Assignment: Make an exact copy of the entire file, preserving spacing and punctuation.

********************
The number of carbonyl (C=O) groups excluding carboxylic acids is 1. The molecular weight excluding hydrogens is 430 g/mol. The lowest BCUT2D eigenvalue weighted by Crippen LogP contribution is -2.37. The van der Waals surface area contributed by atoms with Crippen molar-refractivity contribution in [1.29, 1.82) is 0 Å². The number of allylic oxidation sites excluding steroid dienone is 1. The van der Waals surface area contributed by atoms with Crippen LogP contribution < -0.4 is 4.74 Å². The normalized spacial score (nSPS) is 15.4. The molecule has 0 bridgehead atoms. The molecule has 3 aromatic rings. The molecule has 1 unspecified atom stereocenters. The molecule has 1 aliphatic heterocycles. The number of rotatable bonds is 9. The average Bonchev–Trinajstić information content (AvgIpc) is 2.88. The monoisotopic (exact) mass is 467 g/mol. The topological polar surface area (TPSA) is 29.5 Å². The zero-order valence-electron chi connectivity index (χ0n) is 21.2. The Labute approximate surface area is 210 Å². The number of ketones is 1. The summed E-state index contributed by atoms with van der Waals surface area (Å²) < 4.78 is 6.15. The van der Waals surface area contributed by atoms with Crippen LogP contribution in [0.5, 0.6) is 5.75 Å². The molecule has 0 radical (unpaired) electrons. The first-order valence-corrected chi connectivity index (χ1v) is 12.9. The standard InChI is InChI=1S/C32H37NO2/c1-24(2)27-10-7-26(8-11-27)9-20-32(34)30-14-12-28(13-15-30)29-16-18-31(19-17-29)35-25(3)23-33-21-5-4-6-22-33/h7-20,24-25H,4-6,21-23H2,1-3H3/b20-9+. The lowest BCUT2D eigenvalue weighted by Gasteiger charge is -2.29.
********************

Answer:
The number of carbonyl (C=O) groups excluding carboxylic acids is 1. The molecular weight excluding hydrogens is 430 g/mol. The lowest BCUT2D eigenvalue weighted by Crippen LogP contribution is -2.37. The van der Waals surface area contributed by atoms with Crippen molar-refractivity contribution in [1.29, 1.82) is 0 Å². The number of allylic oxidation sites excluding steroid dienone is 1. The van der Waals surface area contributed by atoms with Crippen LogP contribution < -0.4 is 4.74 Å². The normalized spacial score (nSPS) is 15.4. The molecule has 0 bridgehead atoms. The molecule has 3 aromatic rings. The molecule has 1 unspecified atom stereocenters. The molecule has 1 aliphatic heterocycles. The number of rotatable bonds is 9. The average Bonchev–Trinajstić information content (AvgIpc) is 2.88. The monoisotopic (exact) mass is 467 g/mol. The topological polar surface area (TPSA) is 29.5 Å². The zero-order valence-electron chi connectivity index (χ0n) is 21.2. The Labute approximate surface area is 210 Å². The number of ketones is 1. The summed E-state index contributed by atoms with van der Waals surface area (Å²) < 4.78 is 6.15. The van der Waals surface area contributed by atoms with Crippen LogP contribution in [0.5, 0.6) is 5.75 Å². The molecule has 0 radical (unpaired) electrons. The first-order valence-corrected chi connectivity index (χ1v) is 12.9. The standard InChI is InChI=1S/C32H37NO2/c1-24(2)27-10-7-26(8-11-27)9-20-32(34)30-14-12-28(13-15-30)29-16-18-31(19-17-29)35-25(3)23-33-21-5-4-6-22-33/h7-20,24-25H,4-6,21-23H2,1-3H3/b20-9+. The lowest BCUT2D eigenvalue weighted by Gasteiger charge is -2.29.